July 15, 2010


Project Seahorse. By Pamela S. Turner. Photographs by Scott Tuason. Houghton Mifflin. $18.

Orangutans Are Ticklish: Fun Facts from an Animal Photographer. By Steve Grubman with Jill Davis. Schwartz & Wade. $16.99.

Beaver Is Lost. By Elisha Cooper. Schwartz & Wade. $17.99.

     What does a coral reef look like to the creatures that live in it? Scott Tuason’s photos give an excellent idea of the answer in Project Seahorse, which looks at one community in the Philippines where conservationists and scientists, working with local villagers, are trying to find a way to preserve the local community’s fishing livelihood while also bringing a fragile coral reef back to health. The focus of all this activity, as the title of Pamela S. Turner’s book indicates, is the seahorse, one of the world’s odder fish and one that depends entirely on coral reefs for food and protection. Extreme close-ups of seahorses and their environment are not only gorgeous to look at but also highly informative about sea creatures and the way they live – from the sea slug that appears to be covered with fried eggs to the male seahorse giving birth from his pouch (yes, the males give birth). Tuason’s photos show creatures such as the cashew-size Barbigant’s seahorse many times lifesize, making anatomical details, coloration and basics of life much clearer than they would otherwise be – and indicating the importance of preserving and restoring the environment on which these fish depend (for example, one photo shows more than a dozen baby seahorses clinging to a single strand of seagrass). Turner’s writing explains how the scientists gather and use their data, and also discusses the conflicts between those seeking to conserve seahorses (which have been in worldwide population decline) and those for whom the fish are crucial economically (local fishers can earn the equivalent of 52 cents for a single large seahorse, to be dried and used in Chinese medicine). Attempts to balance the needs of humans and animals are imperfect, and there are no easy answers here to the continuing conflict between preservation and economic necessity. But Project Seahorse is more a book that makes readers think than one that espouses a particular course of action – and it is all the more valuable for being less than dogmatic. Project Seahorse is suitable for all ages, but it will be of most interest to kids starting around age eight.

     Orangutans Are Ticklish is a much lighter book, intended for ages 3-7. Steve Grubman here offers pictures of a kangaroo, a grizzly bear, an aardvark, a chimpanzee, and other animals – including, yes, an orangutan – and, with help from Jill Davis, gives some facts about each animal in addition to anecdotes about taking the photos. A picture of a yawning hippopotamus, for example, comes with a note that hippos yawn not when they are tired but when they want to fight – and that, says Grubman, “this girl ate a hundred pounds of veggies during the thirty-minute photo shoot.” A photo of a 10-foot-long alligator comes with text that explains the differences between alligators and crocodiles, and Grubman’s comment that “we got this alligator to sit still for the camera by dangling a piece of raw meat on a string in front of him.” Giraffe pictures come with a note that the animals “whistle, moo, and hiss,” and that despite the handlers asking Grubman not to touch the giraffes, “they kept bending down and rubbing their heads against me and the camera.” All the animal photos are posed – the creatures are shown against plain backgrounds, not in their natural environments – and the pictures show details of anatomy very clearly. Back-of-the-book facts about each animal offer some additional information as well as more photos – a winning combination.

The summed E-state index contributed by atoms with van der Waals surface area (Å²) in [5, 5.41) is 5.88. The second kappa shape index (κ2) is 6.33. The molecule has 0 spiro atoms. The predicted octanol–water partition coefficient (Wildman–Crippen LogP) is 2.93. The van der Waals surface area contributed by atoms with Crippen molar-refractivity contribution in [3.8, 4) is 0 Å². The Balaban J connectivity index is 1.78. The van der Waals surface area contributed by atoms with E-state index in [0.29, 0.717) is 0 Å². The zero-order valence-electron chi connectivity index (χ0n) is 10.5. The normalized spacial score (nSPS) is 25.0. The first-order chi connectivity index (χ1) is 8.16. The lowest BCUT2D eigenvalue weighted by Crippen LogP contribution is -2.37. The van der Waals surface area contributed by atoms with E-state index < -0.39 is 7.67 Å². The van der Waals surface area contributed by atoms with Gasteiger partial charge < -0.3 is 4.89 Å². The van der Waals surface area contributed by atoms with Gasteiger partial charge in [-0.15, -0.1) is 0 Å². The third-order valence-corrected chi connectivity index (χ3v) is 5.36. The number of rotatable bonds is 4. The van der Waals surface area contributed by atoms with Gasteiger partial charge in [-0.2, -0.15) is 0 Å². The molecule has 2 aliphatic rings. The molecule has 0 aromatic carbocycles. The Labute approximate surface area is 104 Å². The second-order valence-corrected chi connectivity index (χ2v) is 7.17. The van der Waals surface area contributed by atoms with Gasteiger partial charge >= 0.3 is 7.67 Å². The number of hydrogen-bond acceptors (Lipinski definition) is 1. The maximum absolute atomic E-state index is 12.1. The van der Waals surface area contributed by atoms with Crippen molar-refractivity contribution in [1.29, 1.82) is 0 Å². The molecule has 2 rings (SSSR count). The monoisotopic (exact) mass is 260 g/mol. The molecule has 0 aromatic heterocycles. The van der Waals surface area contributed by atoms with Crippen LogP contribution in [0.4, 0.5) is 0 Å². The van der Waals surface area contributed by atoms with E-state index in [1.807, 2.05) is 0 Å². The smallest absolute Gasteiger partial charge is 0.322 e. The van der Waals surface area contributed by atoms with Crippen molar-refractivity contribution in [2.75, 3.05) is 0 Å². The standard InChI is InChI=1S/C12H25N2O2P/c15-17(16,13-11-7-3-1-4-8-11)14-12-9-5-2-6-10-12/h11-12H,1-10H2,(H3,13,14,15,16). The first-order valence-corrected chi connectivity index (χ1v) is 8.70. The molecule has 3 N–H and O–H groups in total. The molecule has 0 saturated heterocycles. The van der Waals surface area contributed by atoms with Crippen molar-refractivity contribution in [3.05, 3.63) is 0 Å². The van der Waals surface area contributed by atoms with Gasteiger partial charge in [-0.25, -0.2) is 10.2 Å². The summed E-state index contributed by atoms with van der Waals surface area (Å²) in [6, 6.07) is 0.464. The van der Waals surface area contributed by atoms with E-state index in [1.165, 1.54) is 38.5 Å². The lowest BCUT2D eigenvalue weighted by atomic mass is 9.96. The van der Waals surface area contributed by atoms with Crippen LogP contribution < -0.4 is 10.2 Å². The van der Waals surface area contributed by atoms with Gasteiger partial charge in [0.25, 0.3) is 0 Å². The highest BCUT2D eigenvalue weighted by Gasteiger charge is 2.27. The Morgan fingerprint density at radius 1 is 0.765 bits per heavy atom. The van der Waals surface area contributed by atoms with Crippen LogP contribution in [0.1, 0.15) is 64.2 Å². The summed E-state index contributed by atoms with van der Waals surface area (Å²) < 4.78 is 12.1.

Beaver Is Lost is winning, too, and is for the same age range – but this is not quite a “reality story,” since it has pencil-and-watercolor illustrations rather than photos, and is a narrative rather than a descriptive book. But even though this beaver is not real, it looks real, and its adventure seems plausible if not highly likely. Elisha Cooper tells the tale mostly in pictures, using just a few words here and there to explain a little about one event or another. What happens is simple enough: a young beaver, working on a beaver dam, floats away from the other beavers and is borne on the current toward a city, where he encounters a dog, gets into a swimming pool and a fountain, spots some other beavers (who turn out to be in the local zoo), swims in a pond, and eventually finds his way back into the river, in which he swims back to where he started. Unlikely the round trip may be, but it does not seem quite impossible, and there is no attempt here to anthropomorphize the beaver, which behaves as a real beaver would (including getting into a sewer while looking for water in which to swim). The beaver has no human expressions and no human drives; and if its desire to return home and its success getting there are not quite in line with what happens in nature, they nevertheless make for a good story that – unlike other tales for this age range – takes an animal pretty much at face value and gives kids an idea of what might, just might, happen to it. Beaver Is Lost should also give parents a chance to discuss the difference between made-up stories about animals and real animal lives. One good question to start the talk: “What do you think would really happen to a beaver that got lost and found itself in the middle of the city?”

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